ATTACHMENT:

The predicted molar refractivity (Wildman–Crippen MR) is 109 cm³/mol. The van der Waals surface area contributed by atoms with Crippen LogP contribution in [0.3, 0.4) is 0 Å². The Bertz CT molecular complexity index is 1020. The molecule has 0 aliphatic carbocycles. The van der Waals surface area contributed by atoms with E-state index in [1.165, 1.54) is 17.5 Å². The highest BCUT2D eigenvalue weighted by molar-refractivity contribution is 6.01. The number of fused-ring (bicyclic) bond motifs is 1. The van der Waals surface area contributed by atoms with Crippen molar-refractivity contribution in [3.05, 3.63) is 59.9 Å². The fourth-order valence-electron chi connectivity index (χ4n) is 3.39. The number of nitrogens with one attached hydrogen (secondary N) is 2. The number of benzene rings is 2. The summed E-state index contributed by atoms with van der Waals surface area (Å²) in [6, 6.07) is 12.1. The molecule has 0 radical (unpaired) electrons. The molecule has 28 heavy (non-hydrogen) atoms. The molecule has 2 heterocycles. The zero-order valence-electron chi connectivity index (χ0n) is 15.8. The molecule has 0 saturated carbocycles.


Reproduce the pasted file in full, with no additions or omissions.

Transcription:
The predicted molar refractivity (Wildman–Crippen MR) is 109 cm³/mol. The van der Waals surface area contributed by atoms with Crippen LogP contribution in [0.3, 0.4) is 0 Å². The Bertz CT molecular complexity index is 1020. The molecule has 0 aliphatic carbocycles. The van der Waals surface area contributed by atoms with E-state index in [1.165, 1.54) is 17.5 Å². The highest BCUT2D eigenvalue weighted by molar-refractivity contribution is 6.01. The number of fused-ring (bicyclic) bond motifs is 1. The van der Waals surface area contributed by atoms with Crippen molar-refractivity contribution in [3.05, 3.63) is 59.9 Å². The fourth-order valence-electron chi connectivity index (χ4n) is 3.39. The number of nitrogens with one attached hydrogen (secondary N) is 2. The number of benzene rings is 2. The summed E-state index contributed by atoms with van der Waals surface area (Å²) in [6, 6.07) is 12.1. The molecule has 0 radical (unpaired) electrons. The molecule has 28 heavy (non-hydrogen) atoms. The molecule has 2 heterocycles. The zero-order valence-electron chi connectivity index (χ0n) is 15.8. The molecule has 0 saturated carbocycles.